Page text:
It’s been one year since the corona virus pandemic first hit China, disrupting global supply chains and closing factories all over. Unfortunately, we are still seeing shipping delays, , port congestion, equipment imbalance, and higher prices for just about everything.

Container volumes absent in the earlier part of 2020 have returned and exceeded capacity causing ports and cargo carriers a tough time keeping up with the demand. The cost of shipping a container of goods has risen by 80 percent since early November (Nathan Laine/Bloomberg News). This major increase in demand has primarily stemmed from changes in consumption, as consumers are spending money they once used for restaurants and movies, and instead are purchasing record amounts of imported products.

This spending shift was also very abrupt, as we’ve never seen this large of an effect on the shipping industry, on a global scale for such a long time. The long-standing trade patterns that once were held in the industry have been upended, thus causing bottlenecks in every step of the process – from Chinese factory lines to the doorsteps of U.S. homes.

Congested ports and delayed shipments

If you visit just about any US Port you will see congestion. For example, the Port of Los Angeles can sometimes have over 30 ships anchored offshore, waiting to unload their cargo into warehouses that are already full. Add into the mix a reduced number of dock workers and you have a very complicated situation for most ports. Inbound cargo volumes in December2020 were substantially higher than the previous year.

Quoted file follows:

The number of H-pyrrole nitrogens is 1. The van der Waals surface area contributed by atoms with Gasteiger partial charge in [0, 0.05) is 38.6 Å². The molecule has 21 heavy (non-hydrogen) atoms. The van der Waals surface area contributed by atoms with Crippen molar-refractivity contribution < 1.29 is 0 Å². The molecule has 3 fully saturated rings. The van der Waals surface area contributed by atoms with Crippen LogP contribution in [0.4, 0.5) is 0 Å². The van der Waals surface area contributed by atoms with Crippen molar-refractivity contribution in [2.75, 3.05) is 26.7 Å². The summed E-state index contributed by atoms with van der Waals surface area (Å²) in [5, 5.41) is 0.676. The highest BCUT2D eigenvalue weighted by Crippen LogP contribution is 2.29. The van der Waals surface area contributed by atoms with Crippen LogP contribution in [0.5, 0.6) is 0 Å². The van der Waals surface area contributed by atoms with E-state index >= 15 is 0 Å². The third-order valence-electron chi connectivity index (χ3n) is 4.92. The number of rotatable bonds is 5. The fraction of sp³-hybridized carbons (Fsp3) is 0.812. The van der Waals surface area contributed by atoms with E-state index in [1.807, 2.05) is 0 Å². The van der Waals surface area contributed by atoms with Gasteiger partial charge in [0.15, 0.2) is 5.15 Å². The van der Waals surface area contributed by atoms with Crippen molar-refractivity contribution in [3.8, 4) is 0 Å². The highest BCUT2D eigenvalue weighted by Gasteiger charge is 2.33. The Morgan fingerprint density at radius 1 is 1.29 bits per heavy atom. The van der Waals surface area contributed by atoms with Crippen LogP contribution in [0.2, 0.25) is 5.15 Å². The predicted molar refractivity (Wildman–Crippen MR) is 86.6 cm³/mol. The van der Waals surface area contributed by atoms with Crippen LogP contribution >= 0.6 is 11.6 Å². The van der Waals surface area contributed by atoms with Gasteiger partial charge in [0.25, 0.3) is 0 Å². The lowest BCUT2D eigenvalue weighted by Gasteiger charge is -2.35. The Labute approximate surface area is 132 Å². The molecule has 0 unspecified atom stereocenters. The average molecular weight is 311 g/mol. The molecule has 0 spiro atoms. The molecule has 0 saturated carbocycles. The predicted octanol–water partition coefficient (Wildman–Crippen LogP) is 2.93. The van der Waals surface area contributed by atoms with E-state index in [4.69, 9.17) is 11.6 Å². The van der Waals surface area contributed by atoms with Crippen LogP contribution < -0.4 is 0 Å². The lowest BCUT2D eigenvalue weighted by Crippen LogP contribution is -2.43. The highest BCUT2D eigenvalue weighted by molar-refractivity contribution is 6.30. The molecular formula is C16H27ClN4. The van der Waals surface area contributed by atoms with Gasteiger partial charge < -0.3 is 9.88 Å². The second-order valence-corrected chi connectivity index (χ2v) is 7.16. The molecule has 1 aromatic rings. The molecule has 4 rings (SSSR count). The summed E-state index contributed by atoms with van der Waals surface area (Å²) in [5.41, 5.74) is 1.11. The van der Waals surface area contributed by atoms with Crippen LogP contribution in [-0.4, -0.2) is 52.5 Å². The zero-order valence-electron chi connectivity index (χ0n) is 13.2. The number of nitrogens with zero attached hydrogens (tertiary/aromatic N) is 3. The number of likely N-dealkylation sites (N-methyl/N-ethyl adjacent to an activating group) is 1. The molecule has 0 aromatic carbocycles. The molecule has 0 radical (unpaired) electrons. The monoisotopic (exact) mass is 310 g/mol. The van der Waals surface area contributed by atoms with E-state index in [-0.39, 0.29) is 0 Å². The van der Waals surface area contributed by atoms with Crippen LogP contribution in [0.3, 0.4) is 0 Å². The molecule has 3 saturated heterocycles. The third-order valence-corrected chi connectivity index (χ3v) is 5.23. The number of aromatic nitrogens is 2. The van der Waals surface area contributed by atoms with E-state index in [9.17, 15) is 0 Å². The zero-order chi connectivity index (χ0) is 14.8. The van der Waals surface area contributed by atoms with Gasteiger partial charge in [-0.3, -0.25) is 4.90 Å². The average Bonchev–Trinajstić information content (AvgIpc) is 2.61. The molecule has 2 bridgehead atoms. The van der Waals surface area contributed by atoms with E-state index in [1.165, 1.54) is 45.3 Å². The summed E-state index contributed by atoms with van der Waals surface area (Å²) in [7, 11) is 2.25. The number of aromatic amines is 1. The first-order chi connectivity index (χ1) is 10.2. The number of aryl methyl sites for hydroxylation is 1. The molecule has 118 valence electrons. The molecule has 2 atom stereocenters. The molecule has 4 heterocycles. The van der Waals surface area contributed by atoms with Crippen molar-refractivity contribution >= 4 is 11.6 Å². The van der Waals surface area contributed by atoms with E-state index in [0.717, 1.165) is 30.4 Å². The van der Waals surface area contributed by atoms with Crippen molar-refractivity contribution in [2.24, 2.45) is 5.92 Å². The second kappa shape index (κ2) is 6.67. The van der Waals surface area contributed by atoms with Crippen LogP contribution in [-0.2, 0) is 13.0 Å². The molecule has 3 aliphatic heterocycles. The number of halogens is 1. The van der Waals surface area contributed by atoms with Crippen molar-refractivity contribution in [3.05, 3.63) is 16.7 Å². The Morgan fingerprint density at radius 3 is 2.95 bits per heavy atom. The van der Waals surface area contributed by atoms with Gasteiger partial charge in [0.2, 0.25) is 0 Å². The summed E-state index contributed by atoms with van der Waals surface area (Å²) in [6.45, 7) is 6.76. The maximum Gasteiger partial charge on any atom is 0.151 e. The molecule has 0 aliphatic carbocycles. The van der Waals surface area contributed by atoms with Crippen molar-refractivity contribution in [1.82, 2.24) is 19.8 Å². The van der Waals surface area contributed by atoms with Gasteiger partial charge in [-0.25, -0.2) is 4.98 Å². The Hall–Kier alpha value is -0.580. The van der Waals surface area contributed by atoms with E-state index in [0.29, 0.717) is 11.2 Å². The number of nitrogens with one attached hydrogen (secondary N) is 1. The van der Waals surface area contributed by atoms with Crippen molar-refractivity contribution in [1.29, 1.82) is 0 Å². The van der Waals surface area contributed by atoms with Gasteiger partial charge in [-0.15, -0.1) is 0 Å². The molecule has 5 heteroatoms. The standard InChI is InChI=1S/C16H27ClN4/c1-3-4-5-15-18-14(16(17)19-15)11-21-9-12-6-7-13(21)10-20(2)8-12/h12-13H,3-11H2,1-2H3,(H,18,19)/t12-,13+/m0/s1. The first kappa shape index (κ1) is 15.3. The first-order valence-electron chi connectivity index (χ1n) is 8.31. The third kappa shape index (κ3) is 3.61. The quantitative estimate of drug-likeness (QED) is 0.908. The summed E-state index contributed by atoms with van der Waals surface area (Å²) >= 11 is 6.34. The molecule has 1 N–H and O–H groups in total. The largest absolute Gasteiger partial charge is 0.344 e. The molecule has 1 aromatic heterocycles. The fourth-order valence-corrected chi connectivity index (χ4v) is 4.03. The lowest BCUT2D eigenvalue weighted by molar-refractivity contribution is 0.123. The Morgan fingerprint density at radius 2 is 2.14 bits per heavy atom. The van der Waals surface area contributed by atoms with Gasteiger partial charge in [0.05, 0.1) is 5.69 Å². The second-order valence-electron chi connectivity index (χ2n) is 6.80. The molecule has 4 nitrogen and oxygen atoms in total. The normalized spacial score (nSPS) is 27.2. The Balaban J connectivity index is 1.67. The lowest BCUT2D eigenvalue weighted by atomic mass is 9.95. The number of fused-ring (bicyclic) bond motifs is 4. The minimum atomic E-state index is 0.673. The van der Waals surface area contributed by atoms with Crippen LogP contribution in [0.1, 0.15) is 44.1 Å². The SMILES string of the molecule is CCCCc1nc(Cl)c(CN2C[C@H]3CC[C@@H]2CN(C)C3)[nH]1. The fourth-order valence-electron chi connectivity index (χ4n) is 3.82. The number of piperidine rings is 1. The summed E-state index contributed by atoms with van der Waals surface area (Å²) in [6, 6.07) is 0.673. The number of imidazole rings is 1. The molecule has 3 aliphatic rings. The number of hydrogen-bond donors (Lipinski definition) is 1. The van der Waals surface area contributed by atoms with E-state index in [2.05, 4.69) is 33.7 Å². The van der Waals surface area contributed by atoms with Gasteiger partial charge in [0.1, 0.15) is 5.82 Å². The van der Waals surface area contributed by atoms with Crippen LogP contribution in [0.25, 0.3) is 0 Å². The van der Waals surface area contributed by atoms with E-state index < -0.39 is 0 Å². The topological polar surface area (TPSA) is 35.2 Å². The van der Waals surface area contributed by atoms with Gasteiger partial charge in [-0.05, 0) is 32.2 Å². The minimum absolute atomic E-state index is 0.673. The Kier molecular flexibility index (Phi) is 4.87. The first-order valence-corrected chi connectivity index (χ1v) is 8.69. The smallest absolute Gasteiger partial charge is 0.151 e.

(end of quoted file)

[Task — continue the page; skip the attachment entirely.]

Here’s a global statistic that’s quite scary for many companies – during Covid, more than one-third of all shipping contains traveling throughout the world’s 20 largest ports have failed to ship when scheduled.

All of these logistics challenges have in turn caused rising costs, in which many businesses are anticipating inflationary pressures will continue well into 2021.

Overwhelming surges in demand

As the pandemic moved across the globe in 2020, it began affecting economies right away. The normal patterns of global production were disrupted shortly after China factories started closing post Chinese New Year, thereafter the balance of the world followed suit.

Before the pandemic, shipping carriers could have reintroduced idled vessels to match any small increases in demand. As the pandemic started spreading, consumers stuck at home, increased e-commerce purchases. Many factories worldwide including many out of Asia started jockeying for the best positions in over-packed warehouses – and as you would expect, chaos ensued. As the pandemic created havoc with supply chains, so did the surge in demand for overseas products.

As the supply chain disruptions affect everyone, many believe they are likely to continue into the unforeseeable future, or at least until the pandemic wanes and consumer buying patterns go back to normal. If anything good comes out of this, it will be all of the lessons that supply chains and logistics companies have learned from this situation.

Reach out to ACB today

We at ACB have more than 40 years of experience in logistics, transportation, warehousing, and customs brokerage. We have the capabilities to streamline your operations through seasoned logistics plans that will surely optimize your ROI now, and in the future.